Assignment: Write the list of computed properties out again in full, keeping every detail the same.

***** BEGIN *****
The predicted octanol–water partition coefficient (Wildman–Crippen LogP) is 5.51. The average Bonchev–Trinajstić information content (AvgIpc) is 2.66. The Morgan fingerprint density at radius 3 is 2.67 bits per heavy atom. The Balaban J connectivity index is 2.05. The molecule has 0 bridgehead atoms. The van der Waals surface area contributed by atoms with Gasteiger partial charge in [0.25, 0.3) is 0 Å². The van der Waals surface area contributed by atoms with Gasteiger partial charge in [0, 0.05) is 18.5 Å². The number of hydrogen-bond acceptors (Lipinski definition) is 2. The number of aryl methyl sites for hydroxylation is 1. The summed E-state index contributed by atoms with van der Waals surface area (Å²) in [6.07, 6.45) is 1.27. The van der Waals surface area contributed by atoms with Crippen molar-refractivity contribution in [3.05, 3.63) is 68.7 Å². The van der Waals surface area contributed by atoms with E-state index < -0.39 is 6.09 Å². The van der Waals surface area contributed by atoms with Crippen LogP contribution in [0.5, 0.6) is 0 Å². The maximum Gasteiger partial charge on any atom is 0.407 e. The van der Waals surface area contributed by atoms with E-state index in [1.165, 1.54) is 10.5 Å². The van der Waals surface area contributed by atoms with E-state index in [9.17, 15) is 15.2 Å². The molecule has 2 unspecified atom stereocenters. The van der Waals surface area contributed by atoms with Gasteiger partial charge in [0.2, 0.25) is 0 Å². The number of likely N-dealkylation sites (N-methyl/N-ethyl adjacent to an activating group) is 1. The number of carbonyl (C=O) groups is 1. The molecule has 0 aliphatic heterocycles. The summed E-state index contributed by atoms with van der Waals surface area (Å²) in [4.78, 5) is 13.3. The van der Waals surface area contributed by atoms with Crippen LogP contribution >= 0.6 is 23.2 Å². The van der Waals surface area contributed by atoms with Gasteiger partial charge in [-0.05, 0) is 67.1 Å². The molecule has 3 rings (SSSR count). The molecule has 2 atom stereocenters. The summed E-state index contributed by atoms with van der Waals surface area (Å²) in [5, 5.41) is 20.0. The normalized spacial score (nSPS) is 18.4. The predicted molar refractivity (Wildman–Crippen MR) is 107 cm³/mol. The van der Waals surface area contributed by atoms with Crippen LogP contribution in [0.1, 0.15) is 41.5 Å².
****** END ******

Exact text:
The predicted octanol–water partition coefficient (Wildman–Crippen LogP) is 5.51. The average Bonchev–Trinajstić information content (AvgIpc) is 2.66. The Morgan fingerprint density at radius 3 is 2.67 bits per heavy atom. The Balaban J connectivity index is 2.05. The molecule has 0 bridgehead atoms. The van der Waals surface area contributed by atoms with Gasteiger partial charge in [0.25, 0.3) is 0 Å². The van der Waals surface area contributed by atoms with Gasteiger partial charge in [0, 0.05) is 18.5 Å². The number of hydrogen-bond acceptors (Lipinski definition) is 2. The number of aryl methyl sites for hydroxylation is 1. The summed E-state index contributed by atoms with van der Waals surface area (Å²) in [6.07, 6.45) is 1.27. The van der Waals surface area contributed by atoms with Crippen molar-refractivity contribution in [3.05, 3.63) is 68.7 Å². The van der Waals surface area contributed by atoms with E-state index < -0.39 is 6.09 Å². The van der Waals surface area contributed by atoms with Crippen LogP contribution in [0.5, 0.6) is 0 Å². The maximum Gasteiger partial charge on any atom is 0.407 e. The van der Waals surface area contributed by atoms with E-state index in [1.165, 1.54) is 10.5 Å². The van der Waals surface area contributed by atoms with E-state index in [9.17, 15) is 15.2 Å². The molecule has 2 unspecified atom stereocenters. The van der Waals surface area contributed by atoms with Gasteiger partial charge in [0.2, 0.25) is 0 Å². The number of likely N-dealkylation sites (N-methyl/N-ethyl adjacent to an activating group) is 1. The number of carbonyl (C=O) groups is 1. The molecule has 0 aliphatic heterocycles. The summed E-state index contributed by atoms with van der Waals surface area (Å²) in [4.78, 5) is 13.3. The van der Waals surface area contributed by atoms with Crippen LogP contribution >= 0.6 is 23.2 Å². The van der Waals surface area contributed by atoms with Gasteiger partial charge in [-0.05, 0) is 67.1 Å². The molecule has 3 rings (SSSR count). The molecule has 2 atom stereocenters. The summed E-state index contributed by atoms with van der Waals surface area (Å²) in [5, 5.41) is 20.0. The normalized spacial score (nSPS) is 18.4. The predicted molar refractivity (Wildman–Crippen MR) is 107 cm³/mol. The van der Waals surface area contributed by atoms with Crippen LogP contribution in [0.1, 0.15) is 41.5 Å².